The third album by Little Rock-based singer/songwriter Jason Morphew is a pure pop delight marrying the best elements of slacker-cool songsmiths like Beck or J Mascis and alt-country twang-poppers like the Old 97's or early Wilco, without the occasionally irritating hipster smugness of the former or the hidebound genre conventions of the latter. There's also an element of whimsy here that's akin to the tongue-in-cheek lyrics and playful musical homages of the Elephant 6 crowd, especially on the super-poppy "Sex," an ironically upbeat pop song that rattles along on an acoustic guitar and vintage synth arrangement punctuated by an utterly out of place '60s soul chick chorus that somehow fits right in. Other highlights on this agreeably diverse album include the Neil Young-fronting-Sonic Youth opener "Courting Another's Muse," the brash power pop rocker "High School Cliques" (featuring a killer overdriven guitar sound), and the country-tinged story-song "Badass With a Heart of Gold," but the album's two highest points are "Lipstick Stains," a clever country-rocker whose catchy female-sung chorus (by guest Amanda Johnson) and witty lyrics sound like some sort of cross between Heavenly and Whiskeytown, and the spiraling, self-explanatory "Psychedelia," whose woozy violins, phased guitars, and distorted vocals recall XTC's lysergic era. The low-key (but not lo-fi) production gives the album a pleasantly homemade quality; although it's a full-band album, some of the songs sound like they could have been recorded by Morphew on a bedroom four-track. It's sequenced a bit unevenly, front-loaded with most of the best songs, which leaves the last third of the album a bit weaker than the rest, but overall, The Duke of Arkansas is a genre-hopping treat.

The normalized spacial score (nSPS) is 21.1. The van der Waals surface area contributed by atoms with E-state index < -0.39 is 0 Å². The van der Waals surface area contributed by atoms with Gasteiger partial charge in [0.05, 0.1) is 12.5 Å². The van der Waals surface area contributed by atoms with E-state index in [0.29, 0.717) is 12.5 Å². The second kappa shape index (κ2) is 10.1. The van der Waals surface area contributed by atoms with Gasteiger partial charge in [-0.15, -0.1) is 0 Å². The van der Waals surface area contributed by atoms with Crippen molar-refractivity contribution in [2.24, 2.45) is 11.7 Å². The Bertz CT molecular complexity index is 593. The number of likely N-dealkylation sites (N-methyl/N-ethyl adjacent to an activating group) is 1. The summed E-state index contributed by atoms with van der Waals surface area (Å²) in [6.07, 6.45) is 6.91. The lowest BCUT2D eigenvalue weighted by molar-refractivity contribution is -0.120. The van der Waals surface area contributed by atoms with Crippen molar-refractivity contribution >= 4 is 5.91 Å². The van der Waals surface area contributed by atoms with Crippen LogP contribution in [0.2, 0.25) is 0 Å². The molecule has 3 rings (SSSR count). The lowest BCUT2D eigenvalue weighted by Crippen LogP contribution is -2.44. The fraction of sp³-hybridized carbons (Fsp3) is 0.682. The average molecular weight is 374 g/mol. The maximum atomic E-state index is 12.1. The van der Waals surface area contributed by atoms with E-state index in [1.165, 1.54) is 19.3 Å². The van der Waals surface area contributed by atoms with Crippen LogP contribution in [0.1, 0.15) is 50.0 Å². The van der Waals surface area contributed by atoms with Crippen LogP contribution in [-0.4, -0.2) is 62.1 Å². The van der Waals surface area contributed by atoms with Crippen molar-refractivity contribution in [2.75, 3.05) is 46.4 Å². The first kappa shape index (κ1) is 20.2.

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AllMusic Review by Stewart Mason